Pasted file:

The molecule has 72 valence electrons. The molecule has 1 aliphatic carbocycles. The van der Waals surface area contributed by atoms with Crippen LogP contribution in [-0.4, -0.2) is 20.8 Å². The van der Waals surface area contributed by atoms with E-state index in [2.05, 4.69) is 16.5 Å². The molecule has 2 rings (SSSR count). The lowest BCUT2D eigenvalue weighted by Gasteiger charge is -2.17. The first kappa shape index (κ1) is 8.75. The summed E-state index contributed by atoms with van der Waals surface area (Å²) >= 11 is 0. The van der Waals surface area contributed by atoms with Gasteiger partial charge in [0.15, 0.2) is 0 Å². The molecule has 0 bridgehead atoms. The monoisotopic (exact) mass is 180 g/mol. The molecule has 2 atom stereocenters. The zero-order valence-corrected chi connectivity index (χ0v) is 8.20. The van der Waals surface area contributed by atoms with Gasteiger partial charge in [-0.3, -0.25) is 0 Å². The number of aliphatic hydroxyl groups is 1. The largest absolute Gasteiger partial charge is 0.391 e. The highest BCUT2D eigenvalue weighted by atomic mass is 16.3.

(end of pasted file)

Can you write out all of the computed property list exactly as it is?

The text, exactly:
The molecule has 72 valence electrons. The molecule has 1 aliphatic carbocycles. The van der Waals surface area contributed by atoms with Crippen LogP contribution in [-0.4, -0.2) is 20.8 Å². The van der Waals surface area contributed by atoms with E-state index in [2.05, 4.69) is 16.5 Å². The molecule has 2 rings (SSSR count). The lowest BCUT2D eigenvalue weighted by Gasteiger charge is -2.17. The first kappa shape index (κ1) is 8.75. The summed E-state index contributed by atoms with van der Waals surface area (Å²) >= 11 is 0. The van der Waals surface area contributed by atoms with Gasteiger partial charge in [0.15, 0.2) is 0 Å². The molecule has 0 bridgehead atoms. The monoisotopic (exact) mass is 180 g/mol. The molecule has 2 atom stereocenters. The zero-order valence-corrected chi connectivity index (χ0v) is 8.20. The van der Waals surface area contributed by atoms with Gasteiger partial charge in [-0.3, -0.25) is 0 Å². The number of aliphatic hydroxyl groups is 1. The largest absolute Gasteiger partial charge is 0.391 e. The highest BCUT2D eigenvalue weighted by atomic mass is 16.3.